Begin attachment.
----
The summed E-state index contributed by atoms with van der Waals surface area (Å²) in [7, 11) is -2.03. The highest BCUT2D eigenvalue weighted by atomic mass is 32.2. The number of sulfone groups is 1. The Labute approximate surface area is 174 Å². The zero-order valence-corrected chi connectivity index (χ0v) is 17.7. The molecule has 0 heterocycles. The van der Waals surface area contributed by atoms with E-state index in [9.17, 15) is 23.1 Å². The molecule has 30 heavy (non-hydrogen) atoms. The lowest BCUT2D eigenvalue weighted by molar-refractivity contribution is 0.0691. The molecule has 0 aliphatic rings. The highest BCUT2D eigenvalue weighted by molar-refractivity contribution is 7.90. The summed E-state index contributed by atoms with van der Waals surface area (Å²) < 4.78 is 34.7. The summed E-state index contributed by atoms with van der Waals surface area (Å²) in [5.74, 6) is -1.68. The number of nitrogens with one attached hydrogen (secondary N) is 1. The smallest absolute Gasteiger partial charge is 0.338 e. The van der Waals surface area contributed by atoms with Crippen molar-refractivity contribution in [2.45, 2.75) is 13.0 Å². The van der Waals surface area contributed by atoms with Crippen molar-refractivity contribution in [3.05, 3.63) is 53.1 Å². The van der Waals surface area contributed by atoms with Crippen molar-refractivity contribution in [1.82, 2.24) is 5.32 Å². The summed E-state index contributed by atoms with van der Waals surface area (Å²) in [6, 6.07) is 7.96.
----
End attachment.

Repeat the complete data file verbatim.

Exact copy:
The summed E-state index contributed by atoms with van der Waals surface area (Å²) in [7, 11) is -2.03. The highest BCUT2D eigenvalue weighted by atomic mass is 32.2. The number of sulfone groups is 1. The Labute approximate surface area is 174 Å². The zero-order valence-corrected chi connectivity index (χ0v) is 17.7. The molecule has 0 heterocycles. The van der Waals surface area contributed by atoms with E-state index in [9.17, 15) is 23.1 Å². The molecule has 30 heavy (non-hydrogen) atoms. The lowest BCUT2D eigenvalue weighted by molar-refractivity contribution is 0.0691. The molecule has 0 aliphatic rings. The highest BCUT2D eigenvalue weighted by molar-refractivity contribution is 7.90. The summed E-state index contributed by atoms with van der Waals surface area (Å²) < 4.78 is 34.7. The summed E-state index contributed by atoms with van der Waals surface area (Å²) in [5.74, 6) is -1.68. The number of nitrogens with one attached hydrogen (secondary N) is 1. The smallest absolute Gasteiger partial charge is 0.338 e. The van der Waals surface area contributed by atoms with Crippen molar-refractivity contribution in [2.45, 2.75) is 13.0 Å². The van der Waals surface area contributed by atoms with Crippen molar-refractivity contribution in [3.05, 3.63) is 53.1 Å². The van der Waals surface area contributed by atoms with Crippen molar-refractivity contribution in [1.82, 2.24) is 5.32 Å². The summed E-state index contributed by atoms with van der Waals surface area (Å²) in [6, 6.07) is 7.96.